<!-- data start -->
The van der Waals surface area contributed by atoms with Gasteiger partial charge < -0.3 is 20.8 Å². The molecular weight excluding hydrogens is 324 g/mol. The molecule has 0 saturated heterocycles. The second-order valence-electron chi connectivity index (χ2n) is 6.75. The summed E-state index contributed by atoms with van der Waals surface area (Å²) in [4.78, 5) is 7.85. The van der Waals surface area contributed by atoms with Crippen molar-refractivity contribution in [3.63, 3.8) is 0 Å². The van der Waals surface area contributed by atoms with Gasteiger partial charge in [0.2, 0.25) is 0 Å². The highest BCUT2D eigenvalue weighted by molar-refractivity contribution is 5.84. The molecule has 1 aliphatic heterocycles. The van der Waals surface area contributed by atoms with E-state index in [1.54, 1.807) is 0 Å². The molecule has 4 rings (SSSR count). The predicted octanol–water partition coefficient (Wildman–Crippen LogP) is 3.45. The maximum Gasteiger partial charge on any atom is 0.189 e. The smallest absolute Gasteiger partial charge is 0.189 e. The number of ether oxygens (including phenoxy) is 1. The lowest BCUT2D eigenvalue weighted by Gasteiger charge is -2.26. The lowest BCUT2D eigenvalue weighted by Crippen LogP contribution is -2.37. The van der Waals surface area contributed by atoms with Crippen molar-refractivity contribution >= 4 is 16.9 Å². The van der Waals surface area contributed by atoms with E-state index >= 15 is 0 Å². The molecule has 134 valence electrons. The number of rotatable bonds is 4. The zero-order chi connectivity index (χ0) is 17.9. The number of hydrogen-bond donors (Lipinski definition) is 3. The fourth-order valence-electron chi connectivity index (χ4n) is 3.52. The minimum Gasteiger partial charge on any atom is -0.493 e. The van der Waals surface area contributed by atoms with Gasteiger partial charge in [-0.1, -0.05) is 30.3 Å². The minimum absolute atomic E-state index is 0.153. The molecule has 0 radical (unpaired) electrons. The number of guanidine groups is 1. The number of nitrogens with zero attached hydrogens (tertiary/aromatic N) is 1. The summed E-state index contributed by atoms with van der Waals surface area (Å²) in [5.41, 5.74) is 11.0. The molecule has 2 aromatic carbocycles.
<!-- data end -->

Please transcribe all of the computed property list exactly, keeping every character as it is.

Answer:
The van der Waals surface area contributed by atoms with Gasteiger partial charge < -0.3 is 20.8 Å². The molecular weight excluding hydrogens is 324 g/mol. The molecule has 0 saturated heterocycles. The second-order valence-electron chi connectivity index (χ2n) is 6.75. The summed E-state index contributed by atoms with van der Waals surface area (Å²) in [4.78, 5) is 7.85. The van der Waals surface area contributed by atoms with Crippen molar-refractivity contribution in [3.63, 3.8) is 0 Å². The van der Waals surface area contributed by atoms with Gasteiger partial charge in [0.2, 0.25) is 0 Å². The highest BCUT2D eigenvalue weighted by molar-refractivity contribution is 5.84. The molecule has 1 aliphatic heterocycles. The van der Waals surface area contributed by atoms with E-state index in [1.54, 1.807) is 0 Å². The molecule has 4 rings (SSSR count). The predicted octanol–water partition coefficient (Wildman–Crippen LogP) is 3.45. The maximum Gasteiger partial charge on any atom is 0.189 e. The smallest absolute Gasteiger partial charge is 0.189 e. The number of ether oxygens (including phenoxy) is 1. The lowest BCUT2D eigenvalue weighted by Gasteiger charge is -2.26. The lowest BCUT2D eigenvalue weighted by Crippen LogP contribution is -2.37. The van der Waals surface area contributed by atoms with Crippen molar-refractivity contribution >= 4 is 16.9 Å². The van der Waals surface area contributed by atoms with E-state index >= 15 is 0 Å². The molecule has 134 valence electrons. The number of rotatable bonds is 4. The zero-order chi connectivity index (χ0) is 17.9. The number of hydrogen-bond donors (Lipinski definition) is 3. The fourth-order valence-electron chi connectivity index (χ4n) is 3.52. The minimum Gasteiger partial charge on any atom is -0.493 e. The van der Waals surface area contributed by atoms with Gasteiger partial charge in [-0.1, -0.05) is 30.3 Å². The minimum absolute atomic E-state index is 0.153. The molecule has 0 radical (unpaired) electrons. The number of guanidine groups is 1. The number of nitrogens with zero attached hydrogens (tertiary/aromatic N) is 1. The summed E-state index contributed by atoms with van der Waals surface area (Å²) in [5.41, 5.74) is 11.0. The molecule has 2 aromatic carbocycles.